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Review: Brave Spirits Theatre Presents A KING AND NO KING

In keeping with Brave Spirits Theatre's commitment to producing overlooked works from Shakespeare's contemporaries, the company's staging of Francis Beaumont and John Fletcher's A KING AND NO KING marks a DC metro area professional premiere. An excellent cast and a modern approach by director Cassie Ash and the creative team make this production worthwhile.

Brendan Edward Kennedy stars as Arbaces, King of Iberia, in this incestuous tragicomedy. Kennedy strikes the right balance between exaggerated comedy and depth of feeling as he longs for his beautiful and virtuous sister Panthea, played by the equally skilled Kathryn Zoerb. Arbaces has been away at war for years and just defeated Tigranes, King of Armenia (Gary DuBreuil), now his prisoner. He'd planned to marry Tigranes off to Panthea upon his return home, but didn't expect to come back unable to recognize Panthea, and to be instantly, irrevocably attracted to her. Things are further complicated by Tigranes' existing engagement to Spaconia (Alison Talvacchio), who travels to Iberia with the ridiculous Captain Bessus (Ian Blackwell Rogers) and attempts to prevent Tigranes' marriage to Panthea.

The proceedings are peppered with amusing Shakespearean scenes testing out faulty logic and exploring paradoxes. Actors spout Jacobean era verses as freshly as if they were 140-character tweets. In one scene, Jenna Berk and Rebecca Ellis play Iberian wives thrilled to snap an actual selfie with Arbaces. Costumes (Adalia Tonneyck) range from stately silhouettes worthy of "Game of Thrones" to, in this scene, yoga pants. Somehow the various aesthetics coalesce, classic but contemporary. This is helped by the black box-type setting; with the barest of props and an absence of scenic design, the action exists in its own realm. Lighting (Jason Aufdem-Brinke), however, changes dramatically and often, to the point that it becomes somewhat distracting.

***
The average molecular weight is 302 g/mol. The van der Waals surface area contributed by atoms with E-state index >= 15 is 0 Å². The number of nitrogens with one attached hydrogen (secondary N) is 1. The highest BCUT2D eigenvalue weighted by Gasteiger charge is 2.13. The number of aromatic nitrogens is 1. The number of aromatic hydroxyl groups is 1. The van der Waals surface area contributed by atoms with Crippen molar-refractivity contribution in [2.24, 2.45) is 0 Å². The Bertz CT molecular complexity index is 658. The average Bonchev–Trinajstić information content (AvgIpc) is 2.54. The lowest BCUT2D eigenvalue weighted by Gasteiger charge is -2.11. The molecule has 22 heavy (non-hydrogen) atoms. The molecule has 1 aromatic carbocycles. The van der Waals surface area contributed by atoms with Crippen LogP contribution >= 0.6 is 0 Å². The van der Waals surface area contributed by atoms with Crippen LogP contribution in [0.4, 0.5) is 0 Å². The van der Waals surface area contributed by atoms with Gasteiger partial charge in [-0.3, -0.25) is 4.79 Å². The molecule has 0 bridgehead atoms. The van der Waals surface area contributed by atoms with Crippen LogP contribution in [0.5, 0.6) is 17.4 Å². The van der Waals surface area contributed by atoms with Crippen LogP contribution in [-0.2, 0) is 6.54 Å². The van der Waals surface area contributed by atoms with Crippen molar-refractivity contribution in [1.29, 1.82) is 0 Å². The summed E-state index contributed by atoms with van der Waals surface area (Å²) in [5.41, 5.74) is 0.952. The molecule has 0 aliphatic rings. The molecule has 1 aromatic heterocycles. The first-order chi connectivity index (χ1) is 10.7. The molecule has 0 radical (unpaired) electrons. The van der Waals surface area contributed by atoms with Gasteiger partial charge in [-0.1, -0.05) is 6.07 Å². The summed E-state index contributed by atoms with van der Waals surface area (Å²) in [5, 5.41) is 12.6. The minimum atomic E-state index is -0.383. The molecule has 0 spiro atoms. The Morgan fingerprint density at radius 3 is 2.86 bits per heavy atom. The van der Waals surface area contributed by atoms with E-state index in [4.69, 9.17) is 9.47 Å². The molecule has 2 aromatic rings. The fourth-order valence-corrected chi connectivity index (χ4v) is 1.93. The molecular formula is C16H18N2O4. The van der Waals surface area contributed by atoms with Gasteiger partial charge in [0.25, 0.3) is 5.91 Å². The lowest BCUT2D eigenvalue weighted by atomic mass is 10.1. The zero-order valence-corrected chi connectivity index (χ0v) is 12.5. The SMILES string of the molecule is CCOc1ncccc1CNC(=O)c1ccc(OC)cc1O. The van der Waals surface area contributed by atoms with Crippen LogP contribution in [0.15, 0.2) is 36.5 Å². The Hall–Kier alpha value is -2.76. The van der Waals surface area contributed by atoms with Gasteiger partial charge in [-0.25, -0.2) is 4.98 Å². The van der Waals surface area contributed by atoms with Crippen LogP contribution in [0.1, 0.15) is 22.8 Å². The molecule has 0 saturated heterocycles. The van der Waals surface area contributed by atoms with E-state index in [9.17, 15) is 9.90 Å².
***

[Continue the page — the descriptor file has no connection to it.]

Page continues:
The events of A KING AND NO KING, about to descend into dark tragedy as Arbaces contemplates acts of violence, veer into blithe comedy in a deus ex machina ending. But any critics of the storyline will nonetheless be entertained by the play's intellectual comedy. The cast carries off each scene with deft timing and, where warranted, over-the-top emotion, until the end. I was left wanting to check out the other play in Brave Spirits' The Incest Rep, John Ford's straight-up tragedy 'TIS A PITY SHE'S A WHORE - probably a great complement.

Running time: approximately 2 hours 15 minutes, including one 10-minute intermission.

Brave Spirits Theatre's A KING AND NO KING runs through April 23, 2017, at the Lab at Convergence, 1819 N. Quaker Lane, Alexandria, VA 22302. Tickets can be purchased at the door or in advance by visiting

Photo: Brendan Edward Kennedy as Arbaces and Briana Manente as Mardonius; photo by Claire Kimball, courtesy of Brave Spirits Theatre.

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From This Author - Barbara Johnson

Barbara Johnson is a Northern Virginia-based young professional with a passion for music and theatre. As a lifelong performing arts enthusiast, she is thrilled to write for and help... (read more about this author)